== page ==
EU commission chief warns against ‘pandemic of the unvaccinated’

EU commission chief warns against ‘pandemic of the unvaccinated’
In her second state of the union speech, Ursula von der Leyen pledges to donate €4 billion to help poorer countries tackle the climate crisis

The European Commission president Ursula von der Leyen Wednesday warned against a “pandemic of the unvaccinated” in a speech that also focused on urging other countries to step up the fight against climate change.

In her second ‘state of the union’ address as European Commission president, Von der Leyen highlighted issues that could potentially rock the EU and called for more independence for the block in tech and defence policies.

The past two years tested the EU’s resilience against the Covid-19 pandemic, the related disparity in the economic recovery between its members, Brexit, and restrains over the rule of law in some of its eastern members.

Wednesday’s speech showed that the EU leaders are also worried about the challenges facing the EU’s fast-paced vaccination rollout after a stumbling kickoff earlier this year.

By the end of August, 70 per cent of the EU’s adult population had been fully vaccinated against Covid-19, an achievement that has also revealed big differences among EU countries.

Von der Leyen voiced concerns over the varying vaccination rates in the EU and pledged another donation of 200 million doses of the coronavirus vaccine by the middle of next year, on top of a previous promise to donate 250 million doses.

“Let’s do everything possible (so) that this does not turn into a pandemic of the unvaccinated,” she told EU lawmakers in Strasbourg, France.

Nineteen EU economies will regain their pre-pandemic size this year, with the others following next year, she said.

Von der Leyen’s speech also focused on tackling the climate crisis, vowing to allocate four billion euros until 2027 to bolster poorer countries’ climate strategies and help them adapt to its impact.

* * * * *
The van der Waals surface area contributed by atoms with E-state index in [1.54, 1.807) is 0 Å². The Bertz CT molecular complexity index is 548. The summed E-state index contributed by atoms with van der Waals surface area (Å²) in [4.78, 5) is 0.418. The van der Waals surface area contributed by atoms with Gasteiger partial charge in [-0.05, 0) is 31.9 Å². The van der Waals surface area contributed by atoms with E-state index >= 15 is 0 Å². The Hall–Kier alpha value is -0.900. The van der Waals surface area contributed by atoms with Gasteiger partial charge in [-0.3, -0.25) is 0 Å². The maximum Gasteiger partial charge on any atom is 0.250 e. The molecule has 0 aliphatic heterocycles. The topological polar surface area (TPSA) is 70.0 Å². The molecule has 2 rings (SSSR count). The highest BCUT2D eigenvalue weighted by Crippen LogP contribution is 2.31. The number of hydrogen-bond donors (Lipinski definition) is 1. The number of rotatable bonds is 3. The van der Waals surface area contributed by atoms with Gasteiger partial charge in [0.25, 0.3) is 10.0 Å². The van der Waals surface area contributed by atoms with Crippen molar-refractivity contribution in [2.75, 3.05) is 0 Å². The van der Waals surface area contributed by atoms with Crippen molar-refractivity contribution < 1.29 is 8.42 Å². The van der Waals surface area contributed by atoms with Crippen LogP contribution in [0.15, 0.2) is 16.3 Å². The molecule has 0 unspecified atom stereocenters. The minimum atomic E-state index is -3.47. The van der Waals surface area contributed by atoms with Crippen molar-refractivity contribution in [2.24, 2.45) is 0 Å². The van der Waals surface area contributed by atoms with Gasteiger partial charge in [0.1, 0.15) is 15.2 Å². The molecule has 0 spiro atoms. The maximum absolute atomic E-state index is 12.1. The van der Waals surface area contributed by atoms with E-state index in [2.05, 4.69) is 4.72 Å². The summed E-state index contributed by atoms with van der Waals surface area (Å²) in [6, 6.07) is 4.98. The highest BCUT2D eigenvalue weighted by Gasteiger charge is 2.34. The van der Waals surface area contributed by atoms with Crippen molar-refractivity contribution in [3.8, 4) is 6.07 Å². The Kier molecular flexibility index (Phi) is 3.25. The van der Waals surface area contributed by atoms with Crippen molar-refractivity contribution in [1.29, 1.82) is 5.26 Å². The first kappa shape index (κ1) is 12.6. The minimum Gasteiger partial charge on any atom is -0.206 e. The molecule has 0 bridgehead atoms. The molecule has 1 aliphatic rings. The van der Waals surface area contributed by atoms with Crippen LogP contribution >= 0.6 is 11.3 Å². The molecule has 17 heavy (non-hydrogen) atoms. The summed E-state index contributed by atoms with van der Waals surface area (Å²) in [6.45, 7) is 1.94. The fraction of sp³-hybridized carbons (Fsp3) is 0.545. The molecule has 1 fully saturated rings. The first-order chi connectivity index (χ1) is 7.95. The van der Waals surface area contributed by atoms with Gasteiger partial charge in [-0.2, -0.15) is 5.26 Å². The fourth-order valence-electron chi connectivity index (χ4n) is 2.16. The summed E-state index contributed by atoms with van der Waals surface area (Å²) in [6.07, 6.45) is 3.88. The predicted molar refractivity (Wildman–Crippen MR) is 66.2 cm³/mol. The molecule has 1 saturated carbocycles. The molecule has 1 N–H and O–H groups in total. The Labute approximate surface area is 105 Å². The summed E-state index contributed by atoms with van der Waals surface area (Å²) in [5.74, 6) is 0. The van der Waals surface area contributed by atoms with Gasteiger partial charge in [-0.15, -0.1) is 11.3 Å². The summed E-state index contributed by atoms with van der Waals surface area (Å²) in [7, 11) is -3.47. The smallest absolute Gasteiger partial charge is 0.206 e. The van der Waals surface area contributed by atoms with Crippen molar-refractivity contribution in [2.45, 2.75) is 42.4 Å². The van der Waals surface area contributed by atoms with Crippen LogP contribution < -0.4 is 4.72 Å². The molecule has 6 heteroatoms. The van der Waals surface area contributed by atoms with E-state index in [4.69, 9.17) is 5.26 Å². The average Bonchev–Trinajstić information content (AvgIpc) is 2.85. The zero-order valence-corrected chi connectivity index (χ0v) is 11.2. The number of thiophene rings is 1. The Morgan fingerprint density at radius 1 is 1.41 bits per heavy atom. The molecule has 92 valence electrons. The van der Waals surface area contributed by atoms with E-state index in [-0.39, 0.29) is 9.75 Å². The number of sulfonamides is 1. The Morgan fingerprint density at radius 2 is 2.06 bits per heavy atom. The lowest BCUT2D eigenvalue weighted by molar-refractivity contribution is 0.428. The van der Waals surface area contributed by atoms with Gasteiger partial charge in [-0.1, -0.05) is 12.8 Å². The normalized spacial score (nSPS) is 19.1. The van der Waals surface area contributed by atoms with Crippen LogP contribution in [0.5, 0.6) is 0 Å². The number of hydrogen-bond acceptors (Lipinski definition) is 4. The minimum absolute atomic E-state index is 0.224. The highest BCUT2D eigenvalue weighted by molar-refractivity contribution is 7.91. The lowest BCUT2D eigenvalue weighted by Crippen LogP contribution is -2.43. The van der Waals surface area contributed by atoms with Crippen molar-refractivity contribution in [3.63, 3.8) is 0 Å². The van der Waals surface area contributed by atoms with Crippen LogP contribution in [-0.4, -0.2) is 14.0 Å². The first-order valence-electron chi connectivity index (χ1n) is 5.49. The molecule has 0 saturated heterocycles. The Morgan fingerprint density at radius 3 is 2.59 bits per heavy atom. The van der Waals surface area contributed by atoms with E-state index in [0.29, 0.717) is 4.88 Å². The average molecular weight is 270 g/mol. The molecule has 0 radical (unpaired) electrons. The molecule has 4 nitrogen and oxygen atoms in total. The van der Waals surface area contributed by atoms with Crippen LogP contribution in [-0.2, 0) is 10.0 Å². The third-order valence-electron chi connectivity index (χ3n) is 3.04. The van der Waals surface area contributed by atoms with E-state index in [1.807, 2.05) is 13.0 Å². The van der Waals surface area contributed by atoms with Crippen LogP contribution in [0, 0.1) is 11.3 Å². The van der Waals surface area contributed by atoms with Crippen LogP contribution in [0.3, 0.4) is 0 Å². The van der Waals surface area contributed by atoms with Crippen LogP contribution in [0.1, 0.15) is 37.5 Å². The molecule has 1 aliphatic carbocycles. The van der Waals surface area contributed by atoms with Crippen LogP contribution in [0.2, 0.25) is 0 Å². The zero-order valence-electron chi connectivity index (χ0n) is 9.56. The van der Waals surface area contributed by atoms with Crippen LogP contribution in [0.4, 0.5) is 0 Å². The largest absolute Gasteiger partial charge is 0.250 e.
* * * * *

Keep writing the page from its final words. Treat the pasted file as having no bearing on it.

The EU commission chief called on the US to adopt a similar strategy and increase support for third countries.

“But we expect the United States and our partners to step up too. This is vital because closing the climate finance gap together, the US and the European Union would be such a strong signal for global climate leadership,” she said.

World leaders will face the challenge of climate finance at the Cop26 summit scheduled in November. In particular, many Western leaders are expected to put forward financial commitments to cut emissions faster and stave off catastrophic climate phenomena.

Meanwhile, in the wake of the chaotic troop withdrawal from Afghanistan in August, Von der Leyen tried to push forward on an indepedendent EU defence strategy. Under her presidency, the block has failed to build unity among member states around a comprehensive and autonomous defence strategy, partly because of the fierce opposition by influential member states.

But the catastrophic collapse of the Afghan army and the Taliban’s swift military victory in Afghanistan raised the alarm about the EU’s political will and its capacity to intervene militarily without relying on the US’s military might.

“The more fundamental issue is, why has this not worked in the past. You can have the most advanced forces in the world, but if you are never prepared to use them, what use are they?,” she said. “What has held us back until now is not just shortfalls of capacity, it is a lack of political will.”

The first female president of the EU’s executive, she promised a new legal act to combat violence against women in the bloc and new legal protection to strengthen journalists’ safety.

Her objective, von der Leyen said, is “a union that is both beautifully unique and uniquely beautiful.”

Additional reporting by agencies


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